Eight men who were sexually abused by paedophile football coach Barry Bennell have taken Manchester City to court over their ordeal. The men are claiming damages in High Court from the club. Although the men are now in their late 40s or early 50s, they claim they suffered “very serious psychiatric injuries” as a result of the abuse. Hence, the attempt to claim damages.
The abuse took place while Bennell is said to have been working for City as a scout and coach of the club’s “feeder teams”. These featured players too young to be signed as schoolboys.
Bennell is currently serving a 31-year jail term for several such offences. The men that have instituted the High Court action are part of 12 boys he coached that were abused between 1979 and 1991.
Bennell had two three-year spells within Man City’s youth network between 1976 and 1984. But he is thought not to have received an official salary from the club during the period. After leaving City, he later worked as Crewe Alexandra’s youth team coach for seven years.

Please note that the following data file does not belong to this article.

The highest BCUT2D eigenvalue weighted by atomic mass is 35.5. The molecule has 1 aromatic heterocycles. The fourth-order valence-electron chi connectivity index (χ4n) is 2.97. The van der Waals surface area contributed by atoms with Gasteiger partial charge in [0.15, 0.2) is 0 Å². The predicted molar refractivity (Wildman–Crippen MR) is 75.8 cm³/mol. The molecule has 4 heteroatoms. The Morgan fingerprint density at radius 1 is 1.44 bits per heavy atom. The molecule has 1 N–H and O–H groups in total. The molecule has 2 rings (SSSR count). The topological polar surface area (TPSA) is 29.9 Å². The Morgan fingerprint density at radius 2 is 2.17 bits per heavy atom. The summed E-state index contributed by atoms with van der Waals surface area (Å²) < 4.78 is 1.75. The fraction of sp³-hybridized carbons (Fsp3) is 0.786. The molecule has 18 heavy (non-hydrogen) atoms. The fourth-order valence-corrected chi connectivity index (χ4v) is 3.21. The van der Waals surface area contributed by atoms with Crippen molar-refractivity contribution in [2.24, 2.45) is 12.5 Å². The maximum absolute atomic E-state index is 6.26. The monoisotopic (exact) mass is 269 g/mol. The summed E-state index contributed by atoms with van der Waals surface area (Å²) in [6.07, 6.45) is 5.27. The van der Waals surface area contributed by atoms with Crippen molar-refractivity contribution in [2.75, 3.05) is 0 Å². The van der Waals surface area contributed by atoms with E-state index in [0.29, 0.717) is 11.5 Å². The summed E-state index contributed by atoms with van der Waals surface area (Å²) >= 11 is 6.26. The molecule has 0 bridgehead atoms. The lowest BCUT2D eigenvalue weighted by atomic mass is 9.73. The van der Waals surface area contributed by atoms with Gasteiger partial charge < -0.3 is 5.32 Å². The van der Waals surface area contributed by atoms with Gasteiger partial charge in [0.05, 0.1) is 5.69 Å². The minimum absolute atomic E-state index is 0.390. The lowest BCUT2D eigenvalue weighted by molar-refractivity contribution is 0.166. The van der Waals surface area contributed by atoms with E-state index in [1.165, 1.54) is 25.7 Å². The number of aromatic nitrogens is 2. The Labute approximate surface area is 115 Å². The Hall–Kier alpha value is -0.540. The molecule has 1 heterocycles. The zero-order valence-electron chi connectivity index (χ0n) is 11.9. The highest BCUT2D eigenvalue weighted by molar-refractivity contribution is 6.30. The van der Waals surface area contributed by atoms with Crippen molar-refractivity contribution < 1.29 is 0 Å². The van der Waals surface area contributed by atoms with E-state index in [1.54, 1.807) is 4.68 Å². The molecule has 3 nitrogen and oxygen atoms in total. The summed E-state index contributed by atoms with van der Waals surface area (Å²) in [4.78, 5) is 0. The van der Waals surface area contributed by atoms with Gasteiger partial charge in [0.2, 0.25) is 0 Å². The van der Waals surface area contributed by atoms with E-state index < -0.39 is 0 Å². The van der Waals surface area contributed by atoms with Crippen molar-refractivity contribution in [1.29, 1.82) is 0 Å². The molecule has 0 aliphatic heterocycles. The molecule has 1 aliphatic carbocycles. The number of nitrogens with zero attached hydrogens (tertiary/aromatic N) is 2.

Yet, the claimants are resolute that while Bennell was not officially on City’s “books”, the club is still vicariously liable for the abuse and so should pay damages.
As it stands, all but one of the eight men are claiming damages for “the loss of a chance to pursue a career as a footballer”.
Moreover, two of the men have sued Crewe. But the two clubs involved deny that they are vicariously liable for the abuse committed. City and Crewe have argued both that the claims have been brought too late to be heard by the court, and against the extent to which the abuse is said to have caused the claimants financial or other losses.
An eight-week trial where all eight claims will be heard together has now been provisionally listed to commence in October 2021, as ordered by Mrs Justice Lambert.